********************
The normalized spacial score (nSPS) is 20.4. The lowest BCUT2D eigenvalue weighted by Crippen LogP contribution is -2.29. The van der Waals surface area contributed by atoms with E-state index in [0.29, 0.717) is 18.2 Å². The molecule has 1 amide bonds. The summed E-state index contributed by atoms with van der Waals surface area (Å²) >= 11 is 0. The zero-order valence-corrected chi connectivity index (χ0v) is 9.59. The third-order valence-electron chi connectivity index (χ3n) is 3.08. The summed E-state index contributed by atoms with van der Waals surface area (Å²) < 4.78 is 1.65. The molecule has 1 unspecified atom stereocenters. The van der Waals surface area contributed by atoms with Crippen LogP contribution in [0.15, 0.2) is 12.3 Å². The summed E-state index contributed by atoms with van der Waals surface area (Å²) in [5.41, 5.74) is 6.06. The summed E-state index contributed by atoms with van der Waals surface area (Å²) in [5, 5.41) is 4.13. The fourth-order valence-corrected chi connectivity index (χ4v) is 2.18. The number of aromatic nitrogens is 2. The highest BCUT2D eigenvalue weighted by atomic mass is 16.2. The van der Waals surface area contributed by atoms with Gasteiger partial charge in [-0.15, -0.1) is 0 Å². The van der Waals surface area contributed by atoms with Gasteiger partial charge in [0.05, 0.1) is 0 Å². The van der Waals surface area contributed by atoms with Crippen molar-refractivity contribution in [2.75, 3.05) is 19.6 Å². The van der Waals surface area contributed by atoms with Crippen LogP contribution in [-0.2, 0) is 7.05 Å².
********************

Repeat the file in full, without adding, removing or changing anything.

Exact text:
The normalized spacial score (nSPS) is 20.4. The lowest BCUT2D eigenvalue weighted by Crippen LogP contribution is -2.29. The van der Waals surface area contributed by atoms with E-state index in [0.29, 0.717) is 18.2 Å². The molecule has 1 amide bonds. The summed E-state index contributed by atoms with van der Waals surface area (Å²) >= 11 is 0. The zero-order valence-corrected chi connectivity index (χ0v) is 9.59. The third-order valence-electron chi connectivity index (χ3n) is 3.08. The summed E-state index contributed by atoms with van der Waals surface area (Å²) < 4.78 is 1.65. The molecule has 1 unspecified atom stereocenters. The van der Waals surface area contributed by atoms with Crippen LogP contribution in [0.15, 0.2) is 12.3 Å². The summed E-state index contributed by atoms with van der Waals surface area (Å²) in [5.41, 5.74) is 6.06. The summed E-state index contributed by atoms with van der Waals surface area (Å²) in [5, 5.41) is 4.13. The fourth-order valence-corrected chi connectivity index (χ4v) is 2.18. The number of aromatic nitrogens is 2. The highest BCUT2D eigenvalue weighted by atomic mass is 16.2. The van der Waals surface area contributed by atoms with Gasteiger partial charge in [-0.15, -0.1) is 0 Å². The van der Waals surface area contributed by atoms with Gasteiger partial charge in [0.05, 0.1) is 0 Å². The van der Waals surface area contributed by atoms with Crippen molar-refractivity contribution in [2.75, 3.05) is 19.6 Å². The van der Waals surface area contributed by atoms with Crippen LogP contribution in [-0.2, 0) is 7.05 Å².